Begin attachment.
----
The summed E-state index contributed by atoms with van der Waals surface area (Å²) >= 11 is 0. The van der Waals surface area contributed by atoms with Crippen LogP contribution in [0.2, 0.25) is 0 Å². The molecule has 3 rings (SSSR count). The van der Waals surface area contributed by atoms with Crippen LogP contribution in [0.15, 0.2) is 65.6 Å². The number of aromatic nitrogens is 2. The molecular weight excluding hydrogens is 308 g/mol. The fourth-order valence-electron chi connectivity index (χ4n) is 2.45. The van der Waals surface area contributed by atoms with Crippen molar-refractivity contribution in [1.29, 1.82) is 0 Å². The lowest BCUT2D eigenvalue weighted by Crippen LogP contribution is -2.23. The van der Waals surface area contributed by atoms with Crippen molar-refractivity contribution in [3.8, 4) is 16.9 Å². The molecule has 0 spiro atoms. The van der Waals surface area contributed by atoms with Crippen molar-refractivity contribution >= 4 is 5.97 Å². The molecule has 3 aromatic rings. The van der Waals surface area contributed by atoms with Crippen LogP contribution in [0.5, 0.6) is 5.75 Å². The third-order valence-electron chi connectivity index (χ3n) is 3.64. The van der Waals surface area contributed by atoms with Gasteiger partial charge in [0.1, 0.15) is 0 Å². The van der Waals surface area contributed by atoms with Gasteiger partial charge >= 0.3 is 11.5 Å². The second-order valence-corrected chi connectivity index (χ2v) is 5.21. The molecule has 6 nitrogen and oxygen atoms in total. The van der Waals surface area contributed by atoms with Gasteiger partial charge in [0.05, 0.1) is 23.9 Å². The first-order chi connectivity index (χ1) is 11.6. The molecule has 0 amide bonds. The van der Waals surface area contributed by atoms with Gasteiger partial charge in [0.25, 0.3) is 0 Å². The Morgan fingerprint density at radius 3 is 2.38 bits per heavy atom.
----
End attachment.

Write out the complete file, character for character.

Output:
The summed E-state index contributed by atoms with van der Waals surface area (Å²) >= 11 is 0. The van der Waals surface area contributed by atoms with Crippen LogP contribution in [0.2, 0.25) is 0 Å². The molecule has 3 rings (SSSR count). The van der Waals surface area contributed by atoms with Crippen LogP contribution in [0.15, 0.2) is 65.6 Å². The number of aromatic nitrogens is 2. The molecular weight excluding hydrogens is 308 g/mol. The fourth-order valence-electron chi connectivity index (χ4n) is 2.45. The van der Waals surface area contributed by atoms with Crippen molar-refractivity contribution in [1.29, 1.82) is 0 Å². The lowest BCUT2D eigenvalue weighted by Crippen LogP contribution is -2.23. The van der Waals surface area contributed by atoms with Crippen molar-refractivity contribution in [3.8, 4) is 16.9 Å². The molecule has 0 spiro atoms. The van der Waals surface area contributed by atoms with Crippen molar-refractivity contribution >= 4 is 5.97 Å². The molecule has 3 aromatic rings. The van der Waals surface area contributed by atoms with Crippen LogP contribution in [0.5, 0.6) is 5.75 Å². The third-order valence-electron chi connectivity index (χ3n) is 3.64. The van der Waals surface area contributed by atoms with Gasteiger partial charge in [0.1, 0.15) is 0 Å². The van der Waals surface area contributed by atoms with Gasteiger partial charge >= 0.3 is 11.5 Å². The second-order valence-corrected chi connectivity index (χ2v) is 5.21. The molecule has 6 nitrogen and oxygen atoms in total. The van der Waals surface area contributed by atoms with Gasteiger partial charge in [0.05, 0.1) is 23.9 Å². The first-order chi connectivity index (χ1) is 11.6. The molecule has 0 amide bonds. The van der Waals surface area contributed by atoms with Gasteiger partial charge in [0.25, 0.3) is 0 Å². The Morgan fingerprint density at radius 3 is 2.38 bits per heavy atom.